The collapse of the crypto-currency exchange FTX should not have an impact on the global financial market, says Luis de Guindos, vice president of the European Central Bank (ECB), who is more concerned about the high inflation affecting the eurozone.
During the presentation of the semi-annual report on the financial stability of Europe, the head of the ECB said he was not surprised by the collapse of a project in the crypto-currency sector. However, he was impressed by the “speed“of the collapse of an exchange that, until recently, represented the second largest trading volume in the world.
FTX is a crypto-currency exchange that was declared bankrupt on November 11. Subsequently, it emerged that customer funds were allegedly used, without their consent, in risky transactions through Alameda Research.
This company used with the FTX native token as collateral, which easily led to a liquidity crisis on the exchange after the investigations published by Coindesk.
For Luis de Guindos, while some analysts link the FTX case to the collapse of Lehman Brothers, he dismisses the repercussions on the entire global financial system. “My impression is that [les retombées] are limited to the crypto-currency space“, he added.
9. SBF investments span the ecosystem. pic.twitter.com/ShmhHECyAp
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The ECB vice-president probably relied on on the fact that all investments were made in companies in the cryptoasset sector, it is noted that several US politicians have reportedly received mega-donations.
Luis de Guindos talks about the risks to financial stability in the European Central Bank’s 130-page semi-annual report, where there is no mention of bitcoin or other cryptoactives. He only points out that crypto-currencies are “the dominant means of payment in response to cyber-attacks“, as reported in the media.
Inflation undermines Europe’s financial stability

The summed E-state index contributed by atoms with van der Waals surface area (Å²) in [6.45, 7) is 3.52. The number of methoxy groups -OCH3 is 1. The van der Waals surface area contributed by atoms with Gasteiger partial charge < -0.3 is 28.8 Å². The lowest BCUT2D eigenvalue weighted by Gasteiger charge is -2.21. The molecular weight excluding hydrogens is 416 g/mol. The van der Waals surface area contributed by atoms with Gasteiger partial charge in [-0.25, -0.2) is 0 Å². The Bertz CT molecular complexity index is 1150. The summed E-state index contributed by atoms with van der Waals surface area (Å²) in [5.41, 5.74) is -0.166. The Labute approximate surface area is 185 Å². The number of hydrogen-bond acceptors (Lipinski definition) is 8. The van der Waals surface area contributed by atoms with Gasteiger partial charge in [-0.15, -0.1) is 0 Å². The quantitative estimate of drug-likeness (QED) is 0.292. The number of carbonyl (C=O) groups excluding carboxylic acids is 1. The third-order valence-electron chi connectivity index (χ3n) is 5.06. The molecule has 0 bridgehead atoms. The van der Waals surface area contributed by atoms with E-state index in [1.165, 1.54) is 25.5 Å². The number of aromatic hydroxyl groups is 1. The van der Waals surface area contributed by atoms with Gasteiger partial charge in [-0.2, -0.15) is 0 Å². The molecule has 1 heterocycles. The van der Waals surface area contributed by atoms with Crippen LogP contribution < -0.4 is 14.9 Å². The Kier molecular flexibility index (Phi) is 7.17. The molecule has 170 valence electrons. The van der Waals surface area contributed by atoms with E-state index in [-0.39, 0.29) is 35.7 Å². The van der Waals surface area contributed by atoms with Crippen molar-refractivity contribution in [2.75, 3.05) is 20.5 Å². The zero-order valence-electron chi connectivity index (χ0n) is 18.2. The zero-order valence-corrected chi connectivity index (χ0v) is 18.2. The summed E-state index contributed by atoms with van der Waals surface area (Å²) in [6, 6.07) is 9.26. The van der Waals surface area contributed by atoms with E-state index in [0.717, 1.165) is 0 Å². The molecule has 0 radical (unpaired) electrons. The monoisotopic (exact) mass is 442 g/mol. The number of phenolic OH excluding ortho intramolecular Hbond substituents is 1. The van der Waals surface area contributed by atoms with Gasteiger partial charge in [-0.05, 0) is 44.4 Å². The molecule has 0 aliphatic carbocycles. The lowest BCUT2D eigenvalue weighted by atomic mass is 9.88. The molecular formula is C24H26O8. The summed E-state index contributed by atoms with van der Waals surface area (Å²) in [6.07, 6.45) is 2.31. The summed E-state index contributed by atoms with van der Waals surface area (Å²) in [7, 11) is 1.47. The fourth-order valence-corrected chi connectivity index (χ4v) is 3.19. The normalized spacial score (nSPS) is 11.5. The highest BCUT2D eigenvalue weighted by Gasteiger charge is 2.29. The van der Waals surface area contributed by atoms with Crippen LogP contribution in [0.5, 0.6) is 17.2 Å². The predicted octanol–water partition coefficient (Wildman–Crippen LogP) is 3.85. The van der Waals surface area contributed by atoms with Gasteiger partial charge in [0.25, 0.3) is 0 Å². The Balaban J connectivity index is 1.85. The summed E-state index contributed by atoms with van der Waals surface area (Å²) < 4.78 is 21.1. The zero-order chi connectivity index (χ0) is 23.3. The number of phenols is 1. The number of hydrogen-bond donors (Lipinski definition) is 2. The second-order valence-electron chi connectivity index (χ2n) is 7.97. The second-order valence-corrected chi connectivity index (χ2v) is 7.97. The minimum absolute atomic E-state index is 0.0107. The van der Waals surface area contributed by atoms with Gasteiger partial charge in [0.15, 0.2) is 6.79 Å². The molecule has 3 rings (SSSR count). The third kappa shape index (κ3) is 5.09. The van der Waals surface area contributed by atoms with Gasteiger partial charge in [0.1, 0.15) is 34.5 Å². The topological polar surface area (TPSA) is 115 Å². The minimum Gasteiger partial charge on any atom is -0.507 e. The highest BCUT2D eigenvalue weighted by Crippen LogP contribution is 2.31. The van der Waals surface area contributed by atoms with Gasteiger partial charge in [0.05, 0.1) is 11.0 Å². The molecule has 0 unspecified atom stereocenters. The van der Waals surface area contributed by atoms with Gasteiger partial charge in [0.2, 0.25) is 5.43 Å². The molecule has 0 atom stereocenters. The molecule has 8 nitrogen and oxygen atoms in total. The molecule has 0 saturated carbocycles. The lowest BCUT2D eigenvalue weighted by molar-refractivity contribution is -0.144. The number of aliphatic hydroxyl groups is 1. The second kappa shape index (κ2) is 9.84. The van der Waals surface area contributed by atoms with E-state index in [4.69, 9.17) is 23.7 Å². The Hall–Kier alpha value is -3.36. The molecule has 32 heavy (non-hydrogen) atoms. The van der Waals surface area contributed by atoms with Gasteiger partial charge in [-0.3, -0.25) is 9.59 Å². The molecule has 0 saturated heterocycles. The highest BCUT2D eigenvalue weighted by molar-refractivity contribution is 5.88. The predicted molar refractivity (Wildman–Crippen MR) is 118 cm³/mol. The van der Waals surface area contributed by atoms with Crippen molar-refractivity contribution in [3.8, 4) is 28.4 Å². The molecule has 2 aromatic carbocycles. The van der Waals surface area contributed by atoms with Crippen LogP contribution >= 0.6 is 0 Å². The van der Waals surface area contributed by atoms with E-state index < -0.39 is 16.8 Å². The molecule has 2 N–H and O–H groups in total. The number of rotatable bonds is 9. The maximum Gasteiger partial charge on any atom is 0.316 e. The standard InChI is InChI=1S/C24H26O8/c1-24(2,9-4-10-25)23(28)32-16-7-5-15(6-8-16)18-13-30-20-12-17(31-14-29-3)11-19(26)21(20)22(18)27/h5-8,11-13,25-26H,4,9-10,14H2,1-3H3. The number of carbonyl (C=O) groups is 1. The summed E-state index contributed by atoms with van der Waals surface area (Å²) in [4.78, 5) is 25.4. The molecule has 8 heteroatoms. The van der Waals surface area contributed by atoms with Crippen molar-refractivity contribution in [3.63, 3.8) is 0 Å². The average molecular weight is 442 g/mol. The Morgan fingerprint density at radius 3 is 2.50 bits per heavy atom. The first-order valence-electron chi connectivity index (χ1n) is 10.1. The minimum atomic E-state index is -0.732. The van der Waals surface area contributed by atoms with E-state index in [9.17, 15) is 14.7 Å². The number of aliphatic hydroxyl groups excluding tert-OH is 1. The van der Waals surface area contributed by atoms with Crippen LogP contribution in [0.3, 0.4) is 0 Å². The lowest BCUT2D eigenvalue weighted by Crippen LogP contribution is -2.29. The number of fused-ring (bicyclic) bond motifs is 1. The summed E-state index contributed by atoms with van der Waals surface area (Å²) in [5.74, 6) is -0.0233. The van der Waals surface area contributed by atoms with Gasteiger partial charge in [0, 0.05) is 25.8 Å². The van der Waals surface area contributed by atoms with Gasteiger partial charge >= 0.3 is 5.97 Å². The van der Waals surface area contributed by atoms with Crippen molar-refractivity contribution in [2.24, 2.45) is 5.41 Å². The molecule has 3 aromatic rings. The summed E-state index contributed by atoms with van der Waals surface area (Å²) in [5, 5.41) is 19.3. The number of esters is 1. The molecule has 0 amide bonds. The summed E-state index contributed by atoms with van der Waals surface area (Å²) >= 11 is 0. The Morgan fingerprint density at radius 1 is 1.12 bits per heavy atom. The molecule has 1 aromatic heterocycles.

The European Central Bank’s Financial Stability Report highlights the risks arising from inflation and weak economic growth that are putting the Eurozone on the brink of a technical recession.
“Individuals and businesses are already feeling the impact of rising inflation and slowing economic activity” says the ECB vice president in his assessment of the increased risks to the economy.
The ECB paper also reflects the growing vulnerability of European households, as well as businesses and governments, which are now carrying more debt.
It warns that rising commodity prices and gas and electricity bills are reducing the purchasing power of households and, potentially, their ability to repay loans, especially in low-income groups.
Inflation far exceeded expectations in December 2021. Even in many countries, real rates have doubled projections, with Europe being one of the regions with the highest inflationary impact.
Luis de Guindos is alarmed by the effects of inflation, but generally does not question the ECB’s expansionary monetary policy, which creates euros and floods the economy. He seems to ignore the fact that, through the law of supply and demand, a high volume of money in the system reduces the value of national currencies and, in the face of this devaluation, the prices of products increase.